Silver Lining

Here is a detail progress shot of the commission I'm currently engaged upon for a local Hotel. They wanted a sport themed painting with an emphasis on vintage football helmets and the race car numbers I used to put on older works of mine. It's suppose to be a painting for their lobby.
I feel like a complete sell out just to keep matters straight...


Good Grape

Richard Kinssies, Wine Outlet owner and wine sleuth

It's almost Thanksgiving, and to that measure Christmas is almost here as well, so I thought I would give a worthy shout-out to one of my favorite shops in Seattle, the Wine Outlet on 1st Ave just across from Safeco Baseball Field. Stretch your wine dollar at this small, but amazing store. Owner Richard Kinssies stocks his no-frills space with great deals through connections he’s made in more than 30 years in the wine business. In the past he's been a sommelier and restaurant owner, and he's a current wine columnist for the Seattle Post-Intelligencer; Richard knows his grapes. Prices are often 20 to 50 percent off retail, and one can often discover really great reds and whites at $10 a bottle. There are always at least four of five selections open and ready to taste, with no tasting fee, just Richard informing you of what it is he's found exciting in wine. Richard is very charming, easy to talk to, and his love of the grape is infectious, he really gets one excited about wine. If you feel like splurging, and with the holidays approaching, he has a few collector wines. I must admit, there is a Kenwood Vineyards Cabernet Sauvignon with a Miro label on it for $100 that I pick up everytime I'm there, temptations, temptations, temptations. So if you are here in Seattle, drop in and take a look around, you won't leave disappointed!


Edward Burtynsky

Urban Renewal #5
City Overview From Top of Military Hospital Shanghai 2004

Dam #4

Three Gorges Dam Project Yangtze River 2002

Today was a really fantastic install day, I hung three rather large works by the artist Edward Burtynsky. I've been aware of his work for the last couple of years due to being an art preparator at Microsoft, but the works from this series really grab me. The two pictures above are part of three works that I installed today. Big in format and large in subject, Burtynsky's imagery explores the intricate link between industry and nature, combining the raw elements of mining, quarrying, shipping, oil production, and recycling into beautiful, highly expressive visions that find elegance and humanity in the most unlikely places. These images are metaphors for the dilemma of our modern existence: we are drawn in by desire...the desire to live well and in comfort...yet we all know that the world is suffering to meet those demands. The series he entitled China shows our dependence on nature to provide the materials for our consumption and our concern for the health of our planet. Burtynsky sets us into uneasy contradictions and feeds the dialogue between attraction, repulsion, seduction and fear. Burtysnky's latest body of work gives visual form to the industrial and urban transformation of China, a place where industrial forces are gathering on a scale that the world has never experienced before. If the earth's resources were up to now under siege through western colonialism and technological progress, then China is on the brink of a sweeping assault on the planet's ecosystem that is only just forming and is nowhere close to expressing its full impact. His photos, especially done in the 4"x5" format, capture that. It left me humbled at a place that often leaves me numb.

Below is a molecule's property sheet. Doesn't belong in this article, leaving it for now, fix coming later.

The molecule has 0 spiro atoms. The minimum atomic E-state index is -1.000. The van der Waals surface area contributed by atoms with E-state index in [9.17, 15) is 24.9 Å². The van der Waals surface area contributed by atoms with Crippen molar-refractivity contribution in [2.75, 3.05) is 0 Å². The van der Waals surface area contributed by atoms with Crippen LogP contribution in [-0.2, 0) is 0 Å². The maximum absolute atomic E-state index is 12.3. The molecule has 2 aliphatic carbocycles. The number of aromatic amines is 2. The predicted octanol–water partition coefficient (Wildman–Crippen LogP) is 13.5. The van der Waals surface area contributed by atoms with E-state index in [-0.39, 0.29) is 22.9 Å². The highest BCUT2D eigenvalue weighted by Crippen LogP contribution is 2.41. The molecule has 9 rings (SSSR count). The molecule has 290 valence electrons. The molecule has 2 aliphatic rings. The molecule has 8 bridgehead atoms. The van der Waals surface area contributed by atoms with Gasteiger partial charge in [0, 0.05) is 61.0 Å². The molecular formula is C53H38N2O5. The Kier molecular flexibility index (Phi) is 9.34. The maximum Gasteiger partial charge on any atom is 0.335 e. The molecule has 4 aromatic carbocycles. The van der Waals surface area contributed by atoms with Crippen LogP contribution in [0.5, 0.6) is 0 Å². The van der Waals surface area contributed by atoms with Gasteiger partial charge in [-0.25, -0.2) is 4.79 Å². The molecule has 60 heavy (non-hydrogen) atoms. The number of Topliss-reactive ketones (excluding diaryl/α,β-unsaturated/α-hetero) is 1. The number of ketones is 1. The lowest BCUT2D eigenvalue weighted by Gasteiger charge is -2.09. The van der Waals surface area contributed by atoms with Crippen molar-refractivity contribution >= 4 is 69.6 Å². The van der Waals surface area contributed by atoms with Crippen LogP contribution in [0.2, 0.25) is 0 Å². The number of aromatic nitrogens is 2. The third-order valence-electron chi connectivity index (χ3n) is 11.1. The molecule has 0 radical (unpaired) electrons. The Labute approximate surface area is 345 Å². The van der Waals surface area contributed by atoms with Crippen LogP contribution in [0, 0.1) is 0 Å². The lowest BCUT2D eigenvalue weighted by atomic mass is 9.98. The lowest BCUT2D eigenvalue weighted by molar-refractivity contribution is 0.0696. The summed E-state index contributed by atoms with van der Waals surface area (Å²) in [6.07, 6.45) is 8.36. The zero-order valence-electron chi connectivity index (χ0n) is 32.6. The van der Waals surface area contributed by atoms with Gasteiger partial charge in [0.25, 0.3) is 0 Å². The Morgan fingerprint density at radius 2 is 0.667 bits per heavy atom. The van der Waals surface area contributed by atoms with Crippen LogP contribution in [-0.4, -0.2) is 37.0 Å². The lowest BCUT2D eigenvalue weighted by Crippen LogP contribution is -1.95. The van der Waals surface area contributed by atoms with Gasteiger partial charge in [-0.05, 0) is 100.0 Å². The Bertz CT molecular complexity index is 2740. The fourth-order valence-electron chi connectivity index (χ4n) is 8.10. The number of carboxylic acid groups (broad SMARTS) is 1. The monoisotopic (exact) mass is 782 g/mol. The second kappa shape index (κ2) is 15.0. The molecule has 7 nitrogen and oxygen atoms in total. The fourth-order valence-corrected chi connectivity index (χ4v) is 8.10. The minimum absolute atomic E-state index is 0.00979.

the job

Seems like when it rains it pours. The weather was foul, and of course today's schedule had myself and Rachel installing some rather large works. Taking things inside to outside and back inside is part of the tricky business of art installing. Timing is everything. Having someone who has your back is key. I'm fortunate at times to have someone like Rachel to assist me. This is the trick in a poor paying industry; intelligent, calm, and creative personnel. I had a few stressful moments today where I felt very pinched, either in time, or on quality of work being executed. Rachel provided sound advise and ideas to quell the dilemmas I was encountering. All artwork went safely into place, and all jobs that needed to be done today, were done. In the end, after some of the wind died down, I realized, I like seeing some of the items we get to place, and take care of. It does allow me in a strange way to see what is going on out in my fellow artists studios, sometimes...in a sideways manner.


Happy Birthday Rachel

from left to right - Lisa - Lisa - Rachel - Harold - order a drink called the Andy Warhol, and you get this fine polaroid taken of yourself, or your posse...